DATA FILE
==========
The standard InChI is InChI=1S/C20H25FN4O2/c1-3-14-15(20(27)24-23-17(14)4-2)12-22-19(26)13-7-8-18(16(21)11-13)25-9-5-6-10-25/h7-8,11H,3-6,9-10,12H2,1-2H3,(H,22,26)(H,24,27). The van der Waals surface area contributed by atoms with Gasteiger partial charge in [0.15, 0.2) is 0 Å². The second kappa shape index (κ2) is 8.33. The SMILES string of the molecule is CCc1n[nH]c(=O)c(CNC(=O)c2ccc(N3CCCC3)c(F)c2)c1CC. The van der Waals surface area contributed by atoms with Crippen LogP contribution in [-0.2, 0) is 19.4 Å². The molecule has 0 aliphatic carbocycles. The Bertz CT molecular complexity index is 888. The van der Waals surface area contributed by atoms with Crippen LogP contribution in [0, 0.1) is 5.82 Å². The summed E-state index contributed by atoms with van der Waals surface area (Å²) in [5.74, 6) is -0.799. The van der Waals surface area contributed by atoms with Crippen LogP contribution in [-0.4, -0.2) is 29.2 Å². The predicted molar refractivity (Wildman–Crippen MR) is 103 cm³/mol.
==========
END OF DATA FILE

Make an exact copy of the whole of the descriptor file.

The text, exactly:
The standard InChI is InChI=1S/C20H25FN4O2/c1-3-14-15(20(27)24-23-17(14)4-2)12-22-19(26)13-7-8-18(16(21)11-13)25-9-5-6-10-25/h7-8,11H,3-6,9-10,12H2,1-2H3,(H,22,26)(H,24,27). The van der Waals surface area contributed by atoms with Gasteiger partial charge in [0.15, 0.2) is 0 Å². The second kappa shape index (κ2) is 8.33. The SMILES string of the molecule is CCc1n[nH]c(=O)c(CNC(=O)c2ccc(N3CCCC3)c(F)c2)c1CC. The van der Waals surface area contributed by atoms with Crippen LogP contribution in [-0.2, 0) is 19.4 Å². The molecule has 0 aliphatic carbocycles. The Bertz CT molecular complexity index is 888. The van der Waals surface area contributed by atoms with Crippen LogP contribution in [0, 0.1) is 5.82 Å². The summed E-state index contributed by atoms with van der Waals surface area (Å²) in [5.74, 6) is -0.799. The van der Waals surface area contributed by atoms with Crippen LogP contribution in [-0.4, -0.2) is 29.2 Å². The predicted molar refractivity (Wildman–Crippen MR) is 103 cm³/mol.